Sexting and how to protect your child
GUEST BLOG: Solicitors Rebecca Sheriff and Emily McFadden examine the legal questions around sexting.
As use of mobiles and the internet has become more prevalent, incidents of sexting have increased. Sexting is the exchange of sexually explicit words or photos, by email, text message, WhatsApp, Snapchat or any online forum.
In a survey of secondary school pupils, 44,112 of them said they had been sexting, with more than 1 in 10 cases involving a non-school related adult.
Under current law, if someone takes, makes, possesses, shares or advertises an indecent photo, image or video of a child (under the age of 18) then they are committing an offence. Likewise, if someone allows indecent photos, images or videos of a child to be taken, then they too are breaking the law. The maximum sentence an offender could face is 10 years’ imprisonment under the Protection of Children Act 1978.
If a child is asked to take indecent photos by an adult, this constitutes a form of child abuse. Likewise if an adult encourages a child to participate in any sexualised messaging, even if indecent images are not involved, because this is a form of grooming.
A child willingly taking an indecent photo of themselves or another child is, strictly speaking, committing an offence. However, the Crown Prosecution Service will consider whether it is in the public interest to prosecute and the ages of both parties involved if the image was sent consensually. The police can also give a formal warning, which would remain on record.
What are the responsibilities of organisations that look after your child?
Any organisation or their member of staff working directly with children and young people has responsibilities towards those in their care to protect them. They need to be aware of and engage with the children to understand and take preventative action on the issue of sexting. Organisations most likely to be affected include schools, after school clubs and youth groups, both those run by local authorities and by voluntary organisations, such as the Scout Association and Brownies/Girl Guides, or sports clubs.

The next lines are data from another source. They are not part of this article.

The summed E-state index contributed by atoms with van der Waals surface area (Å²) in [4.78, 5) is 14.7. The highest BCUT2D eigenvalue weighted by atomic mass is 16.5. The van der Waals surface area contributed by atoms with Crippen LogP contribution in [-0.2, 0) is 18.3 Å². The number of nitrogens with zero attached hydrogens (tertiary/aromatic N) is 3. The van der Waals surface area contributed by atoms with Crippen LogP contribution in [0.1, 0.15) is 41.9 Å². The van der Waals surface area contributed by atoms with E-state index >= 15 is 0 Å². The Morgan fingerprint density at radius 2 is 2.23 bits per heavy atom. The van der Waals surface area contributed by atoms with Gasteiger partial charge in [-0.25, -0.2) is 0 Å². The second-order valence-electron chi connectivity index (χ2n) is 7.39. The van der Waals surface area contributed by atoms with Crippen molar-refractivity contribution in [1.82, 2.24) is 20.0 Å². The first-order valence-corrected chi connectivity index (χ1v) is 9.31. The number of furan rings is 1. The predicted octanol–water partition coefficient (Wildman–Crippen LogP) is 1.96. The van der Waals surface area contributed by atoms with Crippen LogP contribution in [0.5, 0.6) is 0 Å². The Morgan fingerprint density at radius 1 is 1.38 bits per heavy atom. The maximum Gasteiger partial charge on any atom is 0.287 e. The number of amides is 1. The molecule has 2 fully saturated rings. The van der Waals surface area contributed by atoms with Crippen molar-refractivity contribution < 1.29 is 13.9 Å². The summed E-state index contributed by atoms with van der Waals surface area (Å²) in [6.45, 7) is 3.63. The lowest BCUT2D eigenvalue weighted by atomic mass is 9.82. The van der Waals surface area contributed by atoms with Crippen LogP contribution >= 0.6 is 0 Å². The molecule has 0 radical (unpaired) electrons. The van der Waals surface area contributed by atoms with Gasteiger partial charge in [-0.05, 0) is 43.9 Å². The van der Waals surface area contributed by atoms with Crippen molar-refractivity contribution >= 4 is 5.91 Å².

Having an up-to-date, regularly reviewed safeguarding policy, which all staff fully understand, can help. Any policy should include details of the law as it stands and explain the responsibility that they have to the young people in their care regarding sexting. It is also really important that children feel able to approach the staff and volunteers around them for help.
What to do if you discover sexting
If you discover that your child or a child in your care has been sending explicit pictures to someone, it is crucial that you stay calm so that they feel able to open up to you. There may be a number of reasons why they’ve sent an indecent image, so it is key that you listen to and support them.
- Reassure the child that you will do what you can to help and that they are not alone;
- Find out who they sent the image to and whether it has been shared. Ask the person to whom it was sent to delete it;
- Keep a record of the mobile or online conversations as these may be needed as evidence in future;
- If the image was shared online, you may be able to get it taken down by contacting the website concerned. Or contact the Internet Watch Foundationto have the image or video removed;
- If the image or video was shared with an adult, report it immediately to CEOP, the national policing lead for online sexual exploitation;<>
- If you are a parent, inform your child’s school, or the relevant organisation, of the incident so that they can offer support and advice to you and your child. They should follow the procedures and policies that they have in place already.
- If you are a professional, follow your organisation’s procedures and policies, including notifying the child’s parents.
If you think a child is in immediate danger call the police at once.
Bolt Burdon Kemp’s Sexting Safeguarding Toolkit can be downloaded for use in schools, youth groups and at home, and includes further detailed information on sexting.
If your child is a victim of sexting, they may be able to make a claim for compensation against any adult involved. If the abuse took place while at school, at a youth club or anywhere else where adults are expected to be responsible for the care of that child, they could make a claim for compensation against that institution.
In 2015 Bolt Burdon Kemp secured £25,000 in compensation for a victim of sexting in a landmark case - ABC v West Heath 2000 (1) Whillock (2).
Image: Maurizio Pesce, CC BY 2.0